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Frequently Asked Questions

Community Engagement Virtual Meeting

Community Engagement Virtual Meeting - Thursday, January 28


  • Positive cases in County
    • Of 372,000 COVID-19 tests administered throughout the County, 44,035 have tested positive for a cumulative positivity rate of 11.8%.
  • Positive cases in hospital
    • As of yesterday morning, January 27th, there were 112 COVID-positive adults in the acute medical center with two additional holding in the ER; of the 112 patients, 14 of them are in the ICU. Today, hot off the press we have 115 positive adult patients. 13 are in the ICU right now. That is a drop from 41 beds being full. All 13 are on ventilators right now. We have 52 ventilators available.
  • Deaths in County
    • As of yesterday, the County was reporting a total of 562 COVID-related deaths since the beginning of the pandemic, representing 1.28% of those who contracted the virus; equates to 116 deaths per 100,000 population.
  • Recovered Cases
    • The County is reporting that of the 44,035 that have contracted the virus, 39,994 have recovered.
  • Positive Employees
    • Since the beginning of the pandemic, 1,106 of KD’s employees have contracted the virus; 88 of them are out on a COVID-related leave of absence; 4 remain currently hospitalized and one employee has passed away. 31 providers (physicians, nurse practitioners and physician assistants) have contracted the virus and all have recovered except for one provider who passed away.
  • Positivity Rate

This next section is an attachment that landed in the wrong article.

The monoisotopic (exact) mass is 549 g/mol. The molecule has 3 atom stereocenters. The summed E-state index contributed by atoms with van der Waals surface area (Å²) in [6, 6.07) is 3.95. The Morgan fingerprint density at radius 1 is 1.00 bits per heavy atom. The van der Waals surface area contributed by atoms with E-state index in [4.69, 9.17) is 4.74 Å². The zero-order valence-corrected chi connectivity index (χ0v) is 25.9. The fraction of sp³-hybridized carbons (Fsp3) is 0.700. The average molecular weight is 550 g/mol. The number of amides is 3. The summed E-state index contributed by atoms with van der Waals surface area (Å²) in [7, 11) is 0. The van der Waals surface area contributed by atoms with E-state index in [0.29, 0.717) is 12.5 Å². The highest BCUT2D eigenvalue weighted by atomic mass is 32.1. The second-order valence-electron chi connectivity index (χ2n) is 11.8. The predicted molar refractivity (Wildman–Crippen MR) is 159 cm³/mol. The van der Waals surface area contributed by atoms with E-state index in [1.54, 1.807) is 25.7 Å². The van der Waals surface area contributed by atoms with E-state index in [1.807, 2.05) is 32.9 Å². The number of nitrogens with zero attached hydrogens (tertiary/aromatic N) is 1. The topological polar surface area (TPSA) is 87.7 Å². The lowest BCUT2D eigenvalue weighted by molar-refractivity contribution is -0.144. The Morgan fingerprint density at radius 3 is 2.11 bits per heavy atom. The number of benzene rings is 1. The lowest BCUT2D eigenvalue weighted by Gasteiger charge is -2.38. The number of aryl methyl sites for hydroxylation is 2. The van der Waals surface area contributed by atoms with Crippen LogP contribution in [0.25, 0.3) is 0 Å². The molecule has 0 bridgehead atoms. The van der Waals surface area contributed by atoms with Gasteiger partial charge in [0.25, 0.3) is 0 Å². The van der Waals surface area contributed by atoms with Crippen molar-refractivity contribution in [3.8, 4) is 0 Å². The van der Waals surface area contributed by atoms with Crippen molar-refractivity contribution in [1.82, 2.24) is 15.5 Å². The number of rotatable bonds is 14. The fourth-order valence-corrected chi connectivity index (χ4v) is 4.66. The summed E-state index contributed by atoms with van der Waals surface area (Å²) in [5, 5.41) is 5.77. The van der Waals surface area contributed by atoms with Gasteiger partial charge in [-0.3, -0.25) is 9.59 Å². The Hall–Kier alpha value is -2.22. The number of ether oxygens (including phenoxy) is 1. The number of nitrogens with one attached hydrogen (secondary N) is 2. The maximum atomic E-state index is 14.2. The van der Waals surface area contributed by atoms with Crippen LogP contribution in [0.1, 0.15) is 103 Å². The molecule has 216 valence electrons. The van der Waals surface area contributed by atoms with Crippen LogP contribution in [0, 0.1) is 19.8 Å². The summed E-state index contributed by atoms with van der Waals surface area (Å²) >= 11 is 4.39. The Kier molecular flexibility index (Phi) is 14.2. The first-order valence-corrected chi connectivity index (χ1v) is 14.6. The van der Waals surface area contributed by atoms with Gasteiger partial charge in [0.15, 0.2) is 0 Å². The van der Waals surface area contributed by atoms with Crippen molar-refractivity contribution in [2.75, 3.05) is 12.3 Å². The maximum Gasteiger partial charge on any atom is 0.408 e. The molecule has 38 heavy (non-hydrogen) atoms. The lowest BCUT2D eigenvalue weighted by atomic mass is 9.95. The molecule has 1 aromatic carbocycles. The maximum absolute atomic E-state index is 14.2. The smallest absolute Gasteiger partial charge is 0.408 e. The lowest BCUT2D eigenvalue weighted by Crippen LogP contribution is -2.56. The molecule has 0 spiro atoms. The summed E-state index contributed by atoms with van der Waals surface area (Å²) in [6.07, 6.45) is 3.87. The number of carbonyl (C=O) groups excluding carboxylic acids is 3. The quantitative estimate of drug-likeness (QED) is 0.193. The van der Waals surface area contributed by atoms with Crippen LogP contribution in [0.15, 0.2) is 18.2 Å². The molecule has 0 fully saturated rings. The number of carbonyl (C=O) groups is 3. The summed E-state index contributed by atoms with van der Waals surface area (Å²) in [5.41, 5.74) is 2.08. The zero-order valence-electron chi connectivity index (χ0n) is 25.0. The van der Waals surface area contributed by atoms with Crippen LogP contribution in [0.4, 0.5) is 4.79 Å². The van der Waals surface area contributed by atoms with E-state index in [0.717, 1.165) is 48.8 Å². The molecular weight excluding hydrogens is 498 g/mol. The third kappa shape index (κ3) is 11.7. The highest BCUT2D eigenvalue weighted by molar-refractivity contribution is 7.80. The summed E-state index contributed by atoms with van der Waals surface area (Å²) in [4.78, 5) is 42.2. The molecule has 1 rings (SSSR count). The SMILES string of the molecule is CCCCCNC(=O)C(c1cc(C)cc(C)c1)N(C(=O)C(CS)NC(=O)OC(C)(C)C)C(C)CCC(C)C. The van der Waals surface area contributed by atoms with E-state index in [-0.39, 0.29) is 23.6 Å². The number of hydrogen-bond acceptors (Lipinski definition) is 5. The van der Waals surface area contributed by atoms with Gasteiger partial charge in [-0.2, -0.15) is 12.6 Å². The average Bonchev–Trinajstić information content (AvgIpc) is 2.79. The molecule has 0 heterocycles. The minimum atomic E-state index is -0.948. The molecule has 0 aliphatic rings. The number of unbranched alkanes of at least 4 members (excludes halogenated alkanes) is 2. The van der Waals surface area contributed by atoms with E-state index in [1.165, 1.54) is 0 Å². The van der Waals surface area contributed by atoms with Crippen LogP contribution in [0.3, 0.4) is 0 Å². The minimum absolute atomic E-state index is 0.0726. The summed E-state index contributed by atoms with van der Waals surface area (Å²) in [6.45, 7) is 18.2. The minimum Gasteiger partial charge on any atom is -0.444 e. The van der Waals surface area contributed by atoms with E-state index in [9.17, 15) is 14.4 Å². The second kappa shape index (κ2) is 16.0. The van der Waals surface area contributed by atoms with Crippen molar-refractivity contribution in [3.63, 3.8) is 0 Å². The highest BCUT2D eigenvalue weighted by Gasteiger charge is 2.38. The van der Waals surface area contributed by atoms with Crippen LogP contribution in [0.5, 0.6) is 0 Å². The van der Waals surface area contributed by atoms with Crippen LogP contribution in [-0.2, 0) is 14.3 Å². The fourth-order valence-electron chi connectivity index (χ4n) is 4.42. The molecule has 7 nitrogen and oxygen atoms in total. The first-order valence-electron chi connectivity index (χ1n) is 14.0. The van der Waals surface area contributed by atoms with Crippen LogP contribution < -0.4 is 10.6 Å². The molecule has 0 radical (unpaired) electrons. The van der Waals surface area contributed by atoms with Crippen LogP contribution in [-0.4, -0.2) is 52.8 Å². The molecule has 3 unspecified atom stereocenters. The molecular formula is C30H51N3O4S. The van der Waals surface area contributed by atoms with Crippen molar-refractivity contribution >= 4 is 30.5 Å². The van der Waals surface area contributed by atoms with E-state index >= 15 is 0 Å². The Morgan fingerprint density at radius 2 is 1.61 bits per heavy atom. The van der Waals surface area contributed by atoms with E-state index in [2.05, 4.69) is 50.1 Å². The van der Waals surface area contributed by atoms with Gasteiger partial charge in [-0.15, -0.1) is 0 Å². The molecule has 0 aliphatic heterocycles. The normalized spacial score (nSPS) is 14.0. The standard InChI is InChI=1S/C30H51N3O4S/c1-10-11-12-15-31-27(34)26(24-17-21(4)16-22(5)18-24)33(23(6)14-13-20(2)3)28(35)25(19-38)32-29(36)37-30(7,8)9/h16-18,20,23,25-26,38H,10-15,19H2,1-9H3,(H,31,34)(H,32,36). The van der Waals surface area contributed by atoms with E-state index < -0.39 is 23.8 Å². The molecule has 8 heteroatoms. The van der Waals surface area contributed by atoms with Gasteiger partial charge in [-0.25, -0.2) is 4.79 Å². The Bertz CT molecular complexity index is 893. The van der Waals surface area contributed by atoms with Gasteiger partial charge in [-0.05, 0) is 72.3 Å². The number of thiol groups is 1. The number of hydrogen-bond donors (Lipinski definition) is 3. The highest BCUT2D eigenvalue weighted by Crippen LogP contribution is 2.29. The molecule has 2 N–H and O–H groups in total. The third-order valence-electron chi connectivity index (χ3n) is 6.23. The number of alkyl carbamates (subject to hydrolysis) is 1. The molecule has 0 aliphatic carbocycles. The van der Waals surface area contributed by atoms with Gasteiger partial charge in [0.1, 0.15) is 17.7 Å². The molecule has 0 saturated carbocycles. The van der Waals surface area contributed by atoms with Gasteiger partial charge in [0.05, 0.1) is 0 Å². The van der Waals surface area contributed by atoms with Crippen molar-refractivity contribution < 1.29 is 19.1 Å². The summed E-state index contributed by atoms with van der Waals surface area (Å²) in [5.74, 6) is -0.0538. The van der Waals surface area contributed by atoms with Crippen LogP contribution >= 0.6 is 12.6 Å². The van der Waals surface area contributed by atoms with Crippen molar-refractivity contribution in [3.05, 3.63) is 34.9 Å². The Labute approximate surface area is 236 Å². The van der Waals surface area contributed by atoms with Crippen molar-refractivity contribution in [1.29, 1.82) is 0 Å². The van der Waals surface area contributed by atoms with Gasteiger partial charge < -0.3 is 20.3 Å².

• The current 14-day positivity rate for the State sits at 8.8% while the 7-day positivity rate for the County is at 16.2%.
  • Hospital Census
    • As of 7:03 this morning, KD’s adult inpatient census at its acute medical center was 90.0% with 13/41 ICU beds available, 10/54 ICCU beds available, and 15/249 medical/surgical beds available. KD also has 23 surge beds available on its 6th floor of the Acequia Wing (NICU) and 10 surge beds available in its endoscopy center.
  1. How many employees have received their vaccinations?
  • As of yesterday, January 27th, we have administered 3,184 first-dose vaccines and 2,397 second-dose vaccines to employees, members of the Medical Staff, vendor partners and chaplains who work in the hospital and contract labor; we have also given first-dose vaccines to 28 of our long-term skilled nursing patients.
    • If they decline it, what are the reasons for declining it?
      If we take out all of those employees who are currently out on a leave of absence, it appears that approximately 56.4% of our employees have received at least their first-dose vaccine; there are 966 employees who we have not heard from and about 30-35% of those we have heard from have chosen to decline the vaccine at this point in time; about half of them have decided to not take the vaccine and half are waiting to make their decision. Those that are choosing not to take the vaccine are primarily expressing anxiety, apprehension, confident in their own “young” and strong immune system, etc.
    • Do you have enough vaccine for your employees’ 1st and 2nd doses?